I love simplicity, like sauces that only require five ingredients and an hour of unobtrusive cooking on the backburner. I also like the elements of surprise and contrast, and will put disproportionate amounts of effort into creating them. It took me four tries to figure out how to hide lemon zest in an asparagus bisque so that the smooth, creamy earthiness ended on a bright, acidic note. There’s nothing quite so satisfying as seeing people’s faces light up with surprise and delight while eating freaking soup.
I enjoy these aspects in books as well. Simplicity makes it easy to fall into a new world. Maybe I’m a lazy reader, but I like to tumble in and not blink until about page 30. Surprise and contrast produce tension and conflict. They make us root for the battered underdog, cry for the broken hero, and cringe from the villain. Achilles with that tender heel. The daydreamer who’s a virtuoso with a blade. The uptight CEO with his secret appreciation of doilies. Okay, I haven’t seen that last one yet, but I’m sure it’s going to be amazing.
In the spirit of simplicity, I offer up a pound cake. It’s not quite as simple as the original, a pound each of flour, butter, sugar, eggs and remorse. But it’s close (minus the remorse).
Vanilla Pound Cake
(adapted from the amazing All New Good Housekeeping Cookbook)
1 ½ cups butter or margarine (3 sticks), softened
2 ¼ cups granulated sugar
6 large eggs
1 tablespoon vanilla extract
½ teaspoon salt
3 cups cake flour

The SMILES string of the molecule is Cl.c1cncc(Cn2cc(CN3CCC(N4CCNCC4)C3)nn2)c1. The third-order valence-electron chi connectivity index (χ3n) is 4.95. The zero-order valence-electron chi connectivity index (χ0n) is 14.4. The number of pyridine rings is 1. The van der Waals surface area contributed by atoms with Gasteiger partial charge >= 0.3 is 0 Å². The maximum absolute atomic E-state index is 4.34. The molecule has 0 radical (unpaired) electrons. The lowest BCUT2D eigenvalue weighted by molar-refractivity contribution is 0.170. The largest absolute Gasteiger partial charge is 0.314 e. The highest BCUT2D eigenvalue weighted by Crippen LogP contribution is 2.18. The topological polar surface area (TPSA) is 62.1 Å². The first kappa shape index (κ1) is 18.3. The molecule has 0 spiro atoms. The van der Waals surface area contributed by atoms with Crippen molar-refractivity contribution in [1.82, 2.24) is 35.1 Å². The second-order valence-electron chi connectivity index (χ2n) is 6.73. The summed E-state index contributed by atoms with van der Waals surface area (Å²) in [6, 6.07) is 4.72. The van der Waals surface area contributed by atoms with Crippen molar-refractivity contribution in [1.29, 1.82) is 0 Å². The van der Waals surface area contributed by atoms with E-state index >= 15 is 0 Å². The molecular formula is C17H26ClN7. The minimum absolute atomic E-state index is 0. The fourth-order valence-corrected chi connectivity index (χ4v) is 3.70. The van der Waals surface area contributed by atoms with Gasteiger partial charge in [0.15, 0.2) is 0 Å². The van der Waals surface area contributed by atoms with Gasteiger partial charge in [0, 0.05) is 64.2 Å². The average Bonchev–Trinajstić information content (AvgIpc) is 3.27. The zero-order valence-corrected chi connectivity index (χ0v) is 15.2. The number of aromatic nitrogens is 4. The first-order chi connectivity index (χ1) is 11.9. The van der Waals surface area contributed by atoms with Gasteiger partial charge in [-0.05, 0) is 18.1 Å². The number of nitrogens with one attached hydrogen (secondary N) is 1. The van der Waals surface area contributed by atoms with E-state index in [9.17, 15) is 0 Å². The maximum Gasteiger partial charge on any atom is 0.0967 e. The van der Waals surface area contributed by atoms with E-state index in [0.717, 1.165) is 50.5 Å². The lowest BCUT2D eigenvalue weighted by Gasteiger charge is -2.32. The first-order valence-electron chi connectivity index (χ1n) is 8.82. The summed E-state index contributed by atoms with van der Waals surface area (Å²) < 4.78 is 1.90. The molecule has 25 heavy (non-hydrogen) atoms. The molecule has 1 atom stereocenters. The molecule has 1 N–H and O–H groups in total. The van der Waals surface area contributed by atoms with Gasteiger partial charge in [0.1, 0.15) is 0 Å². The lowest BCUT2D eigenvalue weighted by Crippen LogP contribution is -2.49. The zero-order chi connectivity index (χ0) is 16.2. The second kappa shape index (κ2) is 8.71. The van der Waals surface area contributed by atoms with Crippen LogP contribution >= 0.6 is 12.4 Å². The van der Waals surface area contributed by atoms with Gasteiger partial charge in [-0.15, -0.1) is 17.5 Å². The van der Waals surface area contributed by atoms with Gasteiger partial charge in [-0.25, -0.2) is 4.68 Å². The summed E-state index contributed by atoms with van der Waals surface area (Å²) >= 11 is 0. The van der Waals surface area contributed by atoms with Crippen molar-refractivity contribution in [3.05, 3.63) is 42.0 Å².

- Preheat oven to 325 degrees. Grease and flour 10-inch Bundt pan.
- In large bowl, with mixer at low speed, beat butter and granulated sugar until just blended. Increase high and beat until light and fluffy (about 3 minutes), frequently scraping bowl with spatula. Reduce speed to medium; add eggs one at a time, beating well after each addition. Add vanilla and salt. Increase speed to high and beat for 2 minutes, scraping the bowl.
- With large wire whisk, stir in flour until just smooth.
- Spoon batter into Bundt pan and spread evenly.
- Bake until toothpick inserted into the center comes out clean, about 1 hour.
- Cool on wire rack for 10 minutes. Run the tip of a thin knife around the edge of the pan to loosen. Invert onto rack to cool completely. Try not to eat until cool.
If you want to add something surprising, try drizzling the cake with the following sauce, or fold the sauce into whipped cream for added decadence. This requires some elbow grease, but makes a fine foil to the pound cake. Or ice cream. Or a dull muffin.
10 ounces frozen raspberries in syrup, thawed
2 tablespoons red currant jelly
1 teaspoons cornstarch
- In 2-quart saucepan, push the raspberries through a fine sieve using the back of a spoon. Discard seeds.
- Stir in jelly and cornstarch. Heat to boiling over high heat, stirring constantly. Boil for one minute until it thickens.
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